Photo credit: Sandy Nervig
Bobcat (Lynx rufus) | ESA status: none
A nocturnal wild cat, the bobcat is characterized by its reddish, spotted fur and short, “bobbed” tail, from which it receives its name. About twice the size of the average house cat, bobcats weigh between 11 and 30 pounds.
The bobcat is often confused with the Canada lynx. The lynx is slightly larger than the bobcat, has grayish (rather than reddish) fur, less-prominent spots, and a shorter tail. Bobcats also lack the lynx’s conspicuously long ear tufts.
What do bobcats eat?
Though they can take down prey many times their size, bobcats tend to eat smaller game, including rabbits, squirrels, mice, rats, and birds. A bobcat stalks its prey, ending its life with an explosive pounce.
The bobcat’s range stretches from southern Canada to northern Mexico. The adaptable cat inhabits ecosystems including forests (deciduous, coniferous, or a mix of the two), swamps, and deserts.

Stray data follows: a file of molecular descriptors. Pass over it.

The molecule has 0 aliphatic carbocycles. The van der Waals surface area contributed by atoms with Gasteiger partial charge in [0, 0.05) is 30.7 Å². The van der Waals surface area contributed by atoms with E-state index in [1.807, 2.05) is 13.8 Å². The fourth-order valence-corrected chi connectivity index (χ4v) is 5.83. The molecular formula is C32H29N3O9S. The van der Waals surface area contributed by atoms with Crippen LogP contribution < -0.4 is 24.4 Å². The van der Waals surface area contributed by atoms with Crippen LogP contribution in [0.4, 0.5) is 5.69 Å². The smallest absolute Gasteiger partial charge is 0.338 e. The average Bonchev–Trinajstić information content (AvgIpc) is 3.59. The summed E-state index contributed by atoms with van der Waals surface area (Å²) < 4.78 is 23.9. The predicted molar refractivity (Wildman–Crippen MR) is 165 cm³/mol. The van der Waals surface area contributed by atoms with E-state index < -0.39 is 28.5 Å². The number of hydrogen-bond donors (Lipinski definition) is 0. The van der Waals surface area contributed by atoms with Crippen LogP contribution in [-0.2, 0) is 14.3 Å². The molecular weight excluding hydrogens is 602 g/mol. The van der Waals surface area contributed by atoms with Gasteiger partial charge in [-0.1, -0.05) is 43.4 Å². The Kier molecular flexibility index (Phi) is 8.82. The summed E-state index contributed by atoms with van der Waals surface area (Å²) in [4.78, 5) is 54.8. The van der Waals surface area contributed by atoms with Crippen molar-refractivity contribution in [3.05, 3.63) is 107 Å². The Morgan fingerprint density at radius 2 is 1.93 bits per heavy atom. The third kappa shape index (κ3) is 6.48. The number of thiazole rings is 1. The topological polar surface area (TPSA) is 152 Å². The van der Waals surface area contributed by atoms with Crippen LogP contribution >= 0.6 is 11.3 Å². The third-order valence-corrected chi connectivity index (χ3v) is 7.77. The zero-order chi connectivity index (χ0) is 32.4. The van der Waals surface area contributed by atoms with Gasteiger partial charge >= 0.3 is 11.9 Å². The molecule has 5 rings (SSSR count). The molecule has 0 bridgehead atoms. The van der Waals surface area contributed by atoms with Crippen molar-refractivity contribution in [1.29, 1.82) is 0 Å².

What are the threats to the bobcat?
Thousands of bobcats are trapped and killed annually to supply fur for the international market. Guardians is working in New Mexico, where nearly 8,000 bobcats were killed between 2012 and 2016, to secure a statewide ban on trapping, while at the same time working on local and regional trapping bans elsewhere in the west. We are seeking public review of the U.S. Fish and Wildlife Service’s export program, which facilitates the international trade in bobcat pelts.
We are also fighting to end the federal government’s secretive wildlife killing program, Wildlife Services. The program kills carnivores like bobcats, along with millions of other native animals, in the name of agricultural and livestock interests.
Historical Significant Actions
Idaho ordered to restrict trapping January 2016
Montana restricts trapping July 2015
WildEarth Guardians and partners form “TrapFreeNM.org” July 2011
Wildlife Press: Bobcat
Wildlife disservice in New Mexico: Federal wildlife killing program intends to continue slaughter of native species
USDA-Wildlife Services plans to continue use of traps and poisons and leaves open the possibility of killing wild animals in wildernessRead more >